The University of Surrey showcases its Ministry of Defence-funded innovative work during British Science Week.
The University of Surrey’s Advanced Technology Institute (ATI) is conducting work with graphene-based materials, using funding by the Defence Science and Technology Laboratory (Dstl) as part of its Defence and Security PhD Programme.
Dstl is keen to promote the development of STEM (science, technology, engineering and maths) subjects within universities and build relationships with centres of excellence in academia. It therefore funds a number of PhDs in subjects which might provide future defence capabilities.
In this instance, it has funded University of Surrey PhD student Chris Smith to look at how graphene can be manipulated, perhaps providing more flexible and longer lifetime plastic solar cells or light emitting materials. It also grows the relationship between Dstl and the ATI, a centre of excellence in nanotechnology.
Prof. Ravi Silva, director of the Advanced Technology Institute commented:
The nano-carbon heritage of the group, of which this work is a part, includes diamond like carbon hard disc coatings, VANTA Black and de-coupled graphene layers which are all part of the rich diversity of nano-materials in the ATI.
Chris’s work has also uncovered some potential civilian applications. One is a revolutionary way to mop up after oil spills, which can be catastrophic to ecosystems and have a lasting impact on public health and the local economy.
Traditionally, oil spill recovery involves physically skimming the oil from the surface of the water, and then using often toxic detergents to disperse what remains. However, researchers from the University have discovered how a new magnetic carbon based sponge could help.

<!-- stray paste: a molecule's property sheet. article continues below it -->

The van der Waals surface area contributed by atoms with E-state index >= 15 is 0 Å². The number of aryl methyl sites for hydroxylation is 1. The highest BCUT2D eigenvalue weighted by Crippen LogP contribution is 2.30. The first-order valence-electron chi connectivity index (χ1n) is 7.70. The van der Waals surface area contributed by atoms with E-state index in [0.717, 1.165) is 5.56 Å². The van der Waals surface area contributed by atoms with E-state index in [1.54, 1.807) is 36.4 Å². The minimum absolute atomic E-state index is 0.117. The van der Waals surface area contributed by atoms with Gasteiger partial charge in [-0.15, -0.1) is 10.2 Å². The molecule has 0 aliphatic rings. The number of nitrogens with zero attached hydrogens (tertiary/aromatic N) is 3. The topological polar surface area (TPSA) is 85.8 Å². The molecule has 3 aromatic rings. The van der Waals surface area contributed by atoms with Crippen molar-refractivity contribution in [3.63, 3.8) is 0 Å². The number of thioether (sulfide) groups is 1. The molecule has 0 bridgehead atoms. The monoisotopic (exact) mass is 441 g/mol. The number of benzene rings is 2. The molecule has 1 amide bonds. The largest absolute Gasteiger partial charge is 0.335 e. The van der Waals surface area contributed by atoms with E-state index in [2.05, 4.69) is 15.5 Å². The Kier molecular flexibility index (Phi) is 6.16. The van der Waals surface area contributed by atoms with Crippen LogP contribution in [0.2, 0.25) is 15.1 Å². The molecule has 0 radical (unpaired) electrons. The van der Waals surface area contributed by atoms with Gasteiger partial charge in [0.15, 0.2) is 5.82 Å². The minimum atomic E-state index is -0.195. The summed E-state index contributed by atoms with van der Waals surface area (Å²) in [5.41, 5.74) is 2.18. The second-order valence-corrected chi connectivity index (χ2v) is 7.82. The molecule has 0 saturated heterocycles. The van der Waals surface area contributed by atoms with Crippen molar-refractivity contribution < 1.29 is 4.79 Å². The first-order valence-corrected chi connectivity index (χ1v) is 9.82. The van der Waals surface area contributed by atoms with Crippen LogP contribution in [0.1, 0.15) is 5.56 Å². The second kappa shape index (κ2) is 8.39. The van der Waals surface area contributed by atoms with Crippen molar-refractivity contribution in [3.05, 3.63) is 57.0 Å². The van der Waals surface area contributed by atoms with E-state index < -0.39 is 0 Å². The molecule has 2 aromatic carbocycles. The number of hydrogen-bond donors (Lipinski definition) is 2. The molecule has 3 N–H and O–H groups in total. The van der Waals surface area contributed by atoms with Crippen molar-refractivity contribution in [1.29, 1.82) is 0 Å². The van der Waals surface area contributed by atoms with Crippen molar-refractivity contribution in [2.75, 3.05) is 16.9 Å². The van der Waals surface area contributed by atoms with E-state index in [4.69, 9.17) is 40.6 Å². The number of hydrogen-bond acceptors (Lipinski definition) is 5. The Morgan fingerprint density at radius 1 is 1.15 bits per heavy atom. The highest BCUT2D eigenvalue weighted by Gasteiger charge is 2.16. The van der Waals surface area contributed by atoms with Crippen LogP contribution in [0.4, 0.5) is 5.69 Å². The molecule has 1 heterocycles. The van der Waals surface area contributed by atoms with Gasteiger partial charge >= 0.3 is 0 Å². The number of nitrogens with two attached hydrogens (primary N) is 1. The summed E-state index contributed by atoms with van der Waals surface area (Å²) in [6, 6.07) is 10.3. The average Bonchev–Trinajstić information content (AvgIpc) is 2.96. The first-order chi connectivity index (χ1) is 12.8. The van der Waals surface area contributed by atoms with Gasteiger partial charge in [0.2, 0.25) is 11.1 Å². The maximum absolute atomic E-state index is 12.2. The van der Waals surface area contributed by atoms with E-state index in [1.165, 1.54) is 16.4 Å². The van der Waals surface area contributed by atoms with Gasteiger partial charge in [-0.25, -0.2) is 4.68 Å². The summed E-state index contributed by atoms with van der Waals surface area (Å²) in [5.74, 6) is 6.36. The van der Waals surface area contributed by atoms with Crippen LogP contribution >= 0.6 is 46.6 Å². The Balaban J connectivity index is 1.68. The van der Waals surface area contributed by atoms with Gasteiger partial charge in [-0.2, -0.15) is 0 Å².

The carbon sponges, which are cheaply synthesised from a material known as graphene oxide, utilise minute iron nanoparticles to make the sponges magnetic and use a mechanism similar to a water filter absorbing pollutants, such as petrol, while allowing water to pass through unhindered. This allows the pollutant filled sponge to be removed from water using an everyday magnet.
The work is being demonstrated at Innovate Guildford, Science and Arts Festival, at Guildford’s GLive venue on 12 March 2016 with exhibitors from across the technology, science and arts industries contributing to the line-up for the event, targeted specifically at young people to inspire the scientists, engineers, artists and innovators of tomorrow.
Prof. Ian Youngs of Dstl said:
The Defence and Security PhD programme affords Dstl the opportunity to fund exciting research prospects, and subsequently develop a higher standard of STEM graduates. We hope that the interactive demonstration of this research can go some way to inspiring a future generation of problem solvers. We also look forward to working further with the ATI on this and other projects to come.
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Published: 11 March 2016